Preventing Relapse/Setback

  • 1

    By sabrina

    Qualification : BA PSYCHOLOGY

    Wednesday August 29 2018 12:31 PM Comments 0

    Part of recovery is knowing that it is not going to be a straight road. Relapse/Setbacks can occur and if you have a care plan in place, you are able to get back on track. A relapse/setback happens when symptoms return or get worse. However, it is possible to prevent a relapse/setback or prevent symptoms from exacerbating. When you create a care plan to help deal with symptoms, it reduces the chance of a full-blown relapse/setback.  It is important to take charge of your health and put contingency plans in place to help you function day to day while dealing with ongoing symptoms. Knowing your early warning signs can help prevent a full-blown relapse/setback from happening so it’s vital to be self-aware and understand your triggers.

    Medication management is extremely essential in preventing a relapse/setback. If you take medication, it is important to always heed the recommendations of your doctor. Even if you feel well, you should not stop taking your medication. Stopping medication suddenly can be one main reason for a relapse/setback. Here are some steps you can take to stop a relapse/setback. Firstly, we can look out for early warning signs. Early warning signs are signs that indicate that your mental health is on the verge of getting worse. These signs are first to appear before prominent symptoms emerge and affect your life. It is important to be able to identify these early warning signs because it will help you take early actions and stop things from getting worse. The act of identifying these early warning signs provide some form of control over your health and mental wellbeing. You have to reach a level of self-awareness to be able to identify these signs and take power to stop major symptoms from upsetting the normal course of your life.

    To begin identifying these early warning signs, you need to remember what it felt and looked like before one of your episodes. Look at how your behavior changed throughout the course of the episode and ask loved ones if they notice any changes particularly before a major episode. Reflect on what was going on in your life when you were experiencing these signs, these are called triggers. Some examples are poor sleep or not getting enough sleep, loss or grief, conflict in relationships, stressful events and any unpleasant events. Once you figure out your early warning signs and triggers, you can map out a timeline that can help you take action.

    Building healthy coping skills can help with early warning signs. When you or loved ones start noticing that your behavior is changing (early warning signs), you can start using the coping skills that you have learnt. Some of these are sleeping well, eating well, exercising and doing activities that you like. It is also important to be able to identity stressful situations like starting a new school or job and use coping skills to manage these stresses. When you are able to deal with these stressors, it is unlikely that a relapse/setback will take place.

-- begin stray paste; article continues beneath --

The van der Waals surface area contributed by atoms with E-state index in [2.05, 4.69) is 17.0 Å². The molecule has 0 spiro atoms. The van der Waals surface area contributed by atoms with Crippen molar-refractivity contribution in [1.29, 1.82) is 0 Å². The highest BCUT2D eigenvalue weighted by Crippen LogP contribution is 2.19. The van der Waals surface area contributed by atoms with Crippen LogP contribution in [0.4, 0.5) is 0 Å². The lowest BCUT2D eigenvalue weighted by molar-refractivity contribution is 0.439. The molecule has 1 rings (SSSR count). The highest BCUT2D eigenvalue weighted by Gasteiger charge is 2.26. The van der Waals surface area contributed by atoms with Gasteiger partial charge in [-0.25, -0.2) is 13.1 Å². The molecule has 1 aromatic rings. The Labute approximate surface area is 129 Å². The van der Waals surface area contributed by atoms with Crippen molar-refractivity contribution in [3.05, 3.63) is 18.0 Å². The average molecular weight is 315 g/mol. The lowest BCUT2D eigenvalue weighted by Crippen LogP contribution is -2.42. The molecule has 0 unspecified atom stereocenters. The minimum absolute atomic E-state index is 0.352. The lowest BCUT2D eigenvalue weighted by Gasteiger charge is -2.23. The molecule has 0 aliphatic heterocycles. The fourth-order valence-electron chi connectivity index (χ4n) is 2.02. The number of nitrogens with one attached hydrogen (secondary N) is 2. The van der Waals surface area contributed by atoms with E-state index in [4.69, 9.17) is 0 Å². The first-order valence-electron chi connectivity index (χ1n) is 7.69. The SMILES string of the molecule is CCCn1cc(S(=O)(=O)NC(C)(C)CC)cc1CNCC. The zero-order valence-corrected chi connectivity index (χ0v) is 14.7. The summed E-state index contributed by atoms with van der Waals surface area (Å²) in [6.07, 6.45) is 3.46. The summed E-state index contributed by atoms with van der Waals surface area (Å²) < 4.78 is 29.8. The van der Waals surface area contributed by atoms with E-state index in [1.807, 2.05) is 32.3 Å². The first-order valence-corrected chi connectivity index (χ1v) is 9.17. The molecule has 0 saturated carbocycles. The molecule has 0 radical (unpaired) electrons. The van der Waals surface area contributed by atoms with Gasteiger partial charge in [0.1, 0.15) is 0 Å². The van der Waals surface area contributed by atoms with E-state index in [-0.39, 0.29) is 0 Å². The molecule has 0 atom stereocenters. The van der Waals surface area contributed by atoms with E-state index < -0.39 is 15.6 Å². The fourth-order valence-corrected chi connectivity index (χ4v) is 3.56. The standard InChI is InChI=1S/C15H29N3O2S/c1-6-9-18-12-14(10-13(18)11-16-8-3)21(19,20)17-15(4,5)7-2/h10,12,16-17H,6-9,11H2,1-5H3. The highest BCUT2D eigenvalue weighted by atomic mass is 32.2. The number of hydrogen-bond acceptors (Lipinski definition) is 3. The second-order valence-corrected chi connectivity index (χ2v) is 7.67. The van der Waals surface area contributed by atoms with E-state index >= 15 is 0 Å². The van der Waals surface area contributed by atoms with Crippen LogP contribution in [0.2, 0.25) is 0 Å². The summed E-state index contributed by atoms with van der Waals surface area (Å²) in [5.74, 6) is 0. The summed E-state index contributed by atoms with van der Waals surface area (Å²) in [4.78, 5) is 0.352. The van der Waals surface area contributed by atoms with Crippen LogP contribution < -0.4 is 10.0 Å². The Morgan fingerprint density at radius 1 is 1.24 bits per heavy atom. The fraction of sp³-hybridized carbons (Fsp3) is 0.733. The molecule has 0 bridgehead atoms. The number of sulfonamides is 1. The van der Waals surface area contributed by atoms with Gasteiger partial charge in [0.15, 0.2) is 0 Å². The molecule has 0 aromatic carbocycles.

Sometimes, however, we need extra professional help to deal with our symptoms when they get worse. Warning signs can crop up suddenly and sometimes self-management is not enough. This doesn’t mean that you are weak or you are not capable, it just means that you need extra help and have the awareness that you understand that you cannot do this on your own. To help prevent relapse/setbacks, you need to come up with a care plan and share this plan with loved ones so that when situations get worse, your loved ones can step in and take appropriate actions. But the first point of defense is your own coping skills, you understanding yourself and identifying early warning signs. Take control and prevent the next relapse/setback from happening by coming up with a solid care plan.



    Handout for RWS session 7: 051114 Julius' Sample Care Plan.pdf?dl=0

    This handout is a sample care plan. You can use this as a template for your own care plan and take control over your mental wellbeing.



The opinions expressed in Healthy Mind Online “Specialist Opinion” are solely those of the named Specialist, who may or may not have medical or scientific training. some articles have been abridged from the mentioned sources The content offered herein are provided to educate consumers on health care and medical and psychiatric issues that may affect their daily lives. Nothing in the content should be considered, or used as a substitute for medical advice, psychiatric advice, diagnosis or treatment. This site and its services do not constitute the practice of any medical, psychiatric nursing or other professional health care advice, diagnosis or treatment. You should always talk to your health care provider for diagnosis and treatment, including your specific medical needs. We advise users to always seek the advice of a physician or other qualified health care provider with any questions regarding personal health, medical or psychiatric conditions.

Share :


Most Popular Blogs

The ABCDE of Obsessive Compulsive Disorder

Posted On : Monday June 19, 2017, 08:57 AM

Marriage, Kids and WiFi

Posted On : Monday June 19, 2017, 09:56 AM

Because I’m Happy – Managing our Emotional Health for Happiness

Posted On : Monday June 19, 2017, 10:20 AM

View More